Muscular dystrophy is the name given to a group of genetic disorders characterized by muscle weakness and wasting.

There is currently no cure for muscular dystrophy, but available treatments can help to manage symptoms and improve patients’ quality of life.

A balanced  diet is important to the health of people with muscular dystrophy.

Choosing the right diet

Getting sufficient nutrition can be a challenge for people with muscular dystrophy. Many have difficulty chewing and swallowing, or feel fatigue at levels that reduce appetite and make eating a chore. Limited caloric intake can break down muscles faster, possibly speeding disease progression.

A registered dietitian should be part of patients’ care team. The dietitian can help in constructing an appropriate meal plan so patients get the nutrition they need in ways easy to eat and swallow. This might mean substituting a meal-replacement shake for solid foods, or turning to softer foods. Many patients can also benefit from taking vitamin supplements, but this should be in consultation with a healthcare professional. Dietitians can also recommend recipes and meal preparation strategies.

A well-balanced diet that is high in protein, and rich in leaner meat like fish or poultry, is important. Because many patients struggle with constipation due to weak stomach muscles and limited mobility, many dietitians recommend a diet high in fiber as well.

Mealtime strategies

Several strategies can help make mealtimes easier for people with muscular dystrophy:

  • Do no rush a meal, allowing time to eat; rushing increases the risk of choking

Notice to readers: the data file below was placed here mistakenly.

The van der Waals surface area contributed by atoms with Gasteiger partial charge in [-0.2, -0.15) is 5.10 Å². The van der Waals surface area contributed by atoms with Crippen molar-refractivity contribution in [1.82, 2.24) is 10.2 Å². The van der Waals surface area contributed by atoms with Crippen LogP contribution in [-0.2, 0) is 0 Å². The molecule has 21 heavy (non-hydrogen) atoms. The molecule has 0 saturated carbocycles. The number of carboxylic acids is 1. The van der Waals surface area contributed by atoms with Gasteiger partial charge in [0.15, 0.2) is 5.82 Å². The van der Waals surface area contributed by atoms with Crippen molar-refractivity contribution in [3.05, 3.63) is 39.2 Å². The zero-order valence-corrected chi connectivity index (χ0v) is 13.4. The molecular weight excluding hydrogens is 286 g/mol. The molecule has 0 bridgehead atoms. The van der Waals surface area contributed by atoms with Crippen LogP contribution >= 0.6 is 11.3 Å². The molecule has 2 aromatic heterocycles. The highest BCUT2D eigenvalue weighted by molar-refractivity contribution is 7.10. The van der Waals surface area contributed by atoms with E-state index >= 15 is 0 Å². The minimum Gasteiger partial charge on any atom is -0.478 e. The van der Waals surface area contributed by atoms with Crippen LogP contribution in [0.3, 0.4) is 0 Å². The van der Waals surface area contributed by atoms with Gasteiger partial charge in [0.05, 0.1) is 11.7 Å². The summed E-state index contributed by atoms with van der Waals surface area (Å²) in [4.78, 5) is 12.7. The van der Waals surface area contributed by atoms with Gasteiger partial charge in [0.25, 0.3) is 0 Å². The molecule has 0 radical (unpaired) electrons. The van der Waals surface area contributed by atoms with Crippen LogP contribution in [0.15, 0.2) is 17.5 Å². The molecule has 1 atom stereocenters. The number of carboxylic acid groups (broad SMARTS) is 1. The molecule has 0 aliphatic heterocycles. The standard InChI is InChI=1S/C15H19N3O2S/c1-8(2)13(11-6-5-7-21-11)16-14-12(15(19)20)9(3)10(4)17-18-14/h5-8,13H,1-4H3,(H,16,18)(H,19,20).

• Avoid dry foods with loose crumbs, like day-old bread, crackers, or chips
  • Taking small bites may make chewing and swallowing easier
  • Minimize distractions during mealtimes, like a radio or TV, to concentrate on the meal and reduce the risk of choking
  • Sitting in an upright position can help with swallowing

Speech therapy

Speech therapists can work with patients to improve the strength and range of motion in muscles that control chewing and swallowing. They also can help teach safer approaches to swallowing so to lessen the risk of choking.

Medication

Excess saliva is common in patients with weakened tongue and throat muscles, but certain medications can be used to lessen saliva production.

Tube feeding

In extreme cases, doctors may recommend a feeding tube for nutritional support. This is a tube surgically connected directly to the stomach, bypassing the mouth and esophagus to ensure that patients are getting sufficient nutrients.

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Muscular Dystrophy News is strictly a news and information website about the disease. It does not provide medical advice, diagnosis, or treatment. This content is not intended to be a substitute for professional medical advice, diagnosis, or treatment. Always seek the advice of your physician or other qualified health provider with any questions you may have regarding a medical condition. Never disregard professional medical advice or delay in seeking it because of something you have read on this website.

Emily holds a Ph.D. in Biochemistry from the University of Iowa and is currently a postdoctoral scholar at the University of Wisconsin-Madison. She graduated with a Masters in Chemistry from the Georgia Institute of Technology and holds a Bachelors in Biology and Chemistry from the University of Central Arkansas. Emily is passionate about science communication, and, in her free time, writes and illustrates children’s stories.
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Emily holds a Ph.D. in Biochemistry from the University of Iowa and is currently a postdoctoral scholar at the University of Wisconsin-Madison. She graduated with a Masters in Chemistry from the Georgia Institute of Technology and holds a Bachelors in Biology and Chemistry from the University of Central Arkansas. Emily is passionate about science communication, and, in her free time, writes and illustrates children’s stories.
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